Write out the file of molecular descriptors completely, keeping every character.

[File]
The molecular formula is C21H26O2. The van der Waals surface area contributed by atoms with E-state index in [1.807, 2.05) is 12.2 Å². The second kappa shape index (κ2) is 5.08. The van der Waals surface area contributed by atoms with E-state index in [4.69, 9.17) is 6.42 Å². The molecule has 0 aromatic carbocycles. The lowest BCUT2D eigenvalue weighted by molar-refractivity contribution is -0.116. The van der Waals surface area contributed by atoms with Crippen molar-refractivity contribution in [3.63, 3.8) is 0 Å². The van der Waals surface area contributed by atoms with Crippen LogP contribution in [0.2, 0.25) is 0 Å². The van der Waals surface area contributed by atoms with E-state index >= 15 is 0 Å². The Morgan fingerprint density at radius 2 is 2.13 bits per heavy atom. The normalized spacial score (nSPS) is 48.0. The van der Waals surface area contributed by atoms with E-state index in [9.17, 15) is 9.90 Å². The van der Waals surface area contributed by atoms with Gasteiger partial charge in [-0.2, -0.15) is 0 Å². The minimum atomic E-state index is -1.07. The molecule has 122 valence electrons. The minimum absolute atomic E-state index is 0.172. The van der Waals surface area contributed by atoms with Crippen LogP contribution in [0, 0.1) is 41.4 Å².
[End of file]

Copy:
The molecular formula is C21H26O2. The van der Waals surface area contributed by atoms with E-state index in [1.807, 2.05) is 12.2 Å². The second kappa shape index (κ2) is 5.08. The van der Waals surface area contributed by atoms with E-state index in [4.69, 9.17) is 6.42 Å². The molecule has 0 aromatic carbocycles. The lowest BCUT2D eigenvalue weighted by molar-refractivity contribution is -0.116. The van der Waals surface area contributed by atoms with Crippen molar-refractivity contribution in [3.63, 3.8) is 0 Å². The van der Waals surface area contributed by atoms with Crippen LogP contribution in [0.2, 0.25) is 0 Å². The van der Waals surface area contributed by atoms with E-state index >= 15 is 0 Å². The Morgan fingerprint density at radius 2 is 2.13 bits per heavy atom. The normalized spacial score (nSPS) is 48.0. The van der Waals surface area contributed by atoms with E-state index in [9.17, 15) is 9.90 Å². The van der Waals surface area contributed by atoms with Gasteiger partial charge in [-0.2, -0.15) is 0 Å². The minimum atomic E-state index is -1.07. The molecule has 122 valence electrons. The minimum absolute atomic E-state index is 0.172. The van der Waals surface area contributed by atoms with Crippen LogP contribution in [0, 0.1) is 41.4 Å².